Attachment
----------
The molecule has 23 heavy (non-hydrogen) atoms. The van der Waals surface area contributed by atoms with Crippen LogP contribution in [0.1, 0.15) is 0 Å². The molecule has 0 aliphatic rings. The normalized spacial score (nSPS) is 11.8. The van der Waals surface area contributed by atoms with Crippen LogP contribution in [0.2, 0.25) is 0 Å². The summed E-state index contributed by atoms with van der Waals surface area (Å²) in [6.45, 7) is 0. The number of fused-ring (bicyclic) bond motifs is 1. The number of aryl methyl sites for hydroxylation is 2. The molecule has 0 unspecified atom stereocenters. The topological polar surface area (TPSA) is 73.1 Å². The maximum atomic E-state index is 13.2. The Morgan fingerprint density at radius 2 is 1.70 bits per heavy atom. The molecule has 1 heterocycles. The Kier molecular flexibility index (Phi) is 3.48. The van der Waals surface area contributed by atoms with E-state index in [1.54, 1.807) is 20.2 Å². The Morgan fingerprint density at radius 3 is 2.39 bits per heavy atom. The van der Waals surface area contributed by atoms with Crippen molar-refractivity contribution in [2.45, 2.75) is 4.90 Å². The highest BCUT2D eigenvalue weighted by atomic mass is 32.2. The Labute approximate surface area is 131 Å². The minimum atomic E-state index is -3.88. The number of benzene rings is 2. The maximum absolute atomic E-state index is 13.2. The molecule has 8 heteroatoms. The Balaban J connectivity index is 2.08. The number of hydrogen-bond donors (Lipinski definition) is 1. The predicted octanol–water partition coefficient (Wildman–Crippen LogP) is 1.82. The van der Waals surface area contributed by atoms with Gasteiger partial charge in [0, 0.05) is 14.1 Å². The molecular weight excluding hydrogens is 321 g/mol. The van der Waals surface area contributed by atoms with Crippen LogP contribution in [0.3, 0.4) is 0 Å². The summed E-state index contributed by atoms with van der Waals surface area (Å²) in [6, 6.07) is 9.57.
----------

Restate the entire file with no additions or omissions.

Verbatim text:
The molecule has 23 heavy (non-hydrogen) atoms. The van der Waals surface area contributed by atoms with Crippen LogP contribution in [0.1, 0.15) is 0 Å². The molecule has 0 aliphatic rings. The normalized spacial score (nSPS) is 11.8. The van der Waals surface area contributed by atoms with Crippen LogP contribution in [0.2, 0.25) is 0 Å². The summed E-state index contributed by atoms with van der Waals surface area (Å²) in [6.45, 7) is 0. The number of fused-ring (bicyclic) bond motifs is 1. The number of aryl methyl sites for hydroxylation is 2. The molecule has 0 unspecified atom stereocenters. The topological polar surface area (TPSA) is 73.1 Å². The maximum atomic E-state index is 13.2. The Morgan fingerprint density at radius 2 is 1.70 bits per heavy atom. The molecule has 1 heterocycles. The Kier molecular flexibility index (Phi) is 3.48. The van der Waals surface area contributed by atoms with E-state index in [1.54, 1.807) is 20.2 Å². The Morgan fingerprint density at radius 3 is 2.39 bits per heavy atom. The van der Waals surface area contributed by atoms with Crippen molar-refractivity contribution in [2.45, 2.75) is 4.90 Å². The highest BCUT2D eigenvalue weighted by atomic mass is 32.2. The Labute approximate surface area is 131 Å². The minimum atomic E-state index is -3.88. The number of benzene rings is 2. The maximum absolute atomic E-state index is 13.2. The molecule has 8 heteroatoms. The Balaban J connectivity index is 2.08. The number of hydrogen-bond donors (Lipinski definition) is 1. The predicted octanol–water partition coefficient (Wildman–Crippen LogP) is 1.82. The van der Waals surface area contributed by atoms with Gasteiger partial charge in [0, 0.05) is 14.1 Å². The molecular weight excluding hydrogens is 321 g/mol. The van der Waals surface area contributed by atoms with Crippen LogP contribution in [0.3, 0.4) is 0 Å². The summed E-state index contributed by atoms with van der Waals surface area (Å²) in [6, 6.07) is 9.57.